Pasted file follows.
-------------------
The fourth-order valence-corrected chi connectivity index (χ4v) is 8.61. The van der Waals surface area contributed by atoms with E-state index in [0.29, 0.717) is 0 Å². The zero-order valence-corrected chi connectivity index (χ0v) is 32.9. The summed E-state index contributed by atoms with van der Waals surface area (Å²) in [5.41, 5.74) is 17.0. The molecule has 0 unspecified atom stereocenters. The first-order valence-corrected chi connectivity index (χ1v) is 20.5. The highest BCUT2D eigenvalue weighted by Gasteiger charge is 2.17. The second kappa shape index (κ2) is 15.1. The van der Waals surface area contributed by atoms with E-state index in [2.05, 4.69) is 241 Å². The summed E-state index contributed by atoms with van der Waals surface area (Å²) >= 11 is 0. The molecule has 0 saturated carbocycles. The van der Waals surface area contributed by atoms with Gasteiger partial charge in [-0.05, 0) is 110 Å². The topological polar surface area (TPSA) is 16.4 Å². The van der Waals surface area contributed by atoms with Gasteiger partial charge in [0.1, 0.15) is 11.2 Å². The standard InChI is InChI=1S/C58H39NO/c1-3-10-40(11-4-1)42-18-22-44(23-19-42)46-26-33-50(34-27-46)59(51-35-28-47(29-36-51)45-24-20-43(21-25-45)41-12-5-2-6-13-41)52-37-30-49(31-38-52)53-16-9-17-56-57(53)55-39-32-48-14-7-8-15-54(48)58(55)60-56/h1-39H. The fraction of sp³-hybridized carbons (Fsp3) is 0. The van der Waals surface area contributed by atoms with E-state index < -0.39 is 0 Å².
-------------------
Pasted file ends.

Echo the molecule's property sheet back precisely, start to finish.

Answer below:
The fourth-order valence-corrected chi connectivity index (χ4v) is 8.61. The van der Waals surface area contributed by atoms with E-state index in [0.29, 0.717) is 0 Å². The zero-order valence-corrected chi connectivity index (χ0v) is 32.9. The summed E-state index contributed by atoms with van der Waals surface area (Å²) in [5.41, 5.74) is 17.0. The molecule has 0 unspecified atom stereocenters. The first-order valence-corrected chi connectivity index (χ1v) is 20.5. The highest BCUT2D eigenvalue weighted by Gasteiger charge is 2.17. The second kappa shape index (κ2) is 15.1. The van der Waals surface area contributed by atoms with E-state index in [2.05, 4.69) is 241 Å². The summed E-state index contributed by atoms with van der Waals surface area (Å²) >= 11 is 0. The molecule has 0 saturated carbocycles. The van der Waals surface area contributed by atoms with Gasteiger partial charge in [-0.05, 0) is 110 Å². The topological polar surface area (TPSA) is 16.4 Å². The van der Waals surface area contributed by atoms with Gasteiger partial charge in [0.1, 0.15) is 11.2 Å². The standard InChI is InChI=1S/C58H39NO/c1-3-10-40(11-4-1)42-18-22-44(23-19-42)46-26-33-50(34-27-46)59(51-35-28-47(29-36-51)45-24-20-43(21-25-45)41-12-5-2-6-13-41)52-37-30-49(31-38-52)53-16-9-17-56-57(53)55-39-32-48-14-7-8-15-54(48)58(55)60-56/h1-39H. The fraction of sp³-hybridized carbons (Fsp3) is 0. The van der Waals surface area contributed by atoms with E-state index < -0.39 is 0 Å².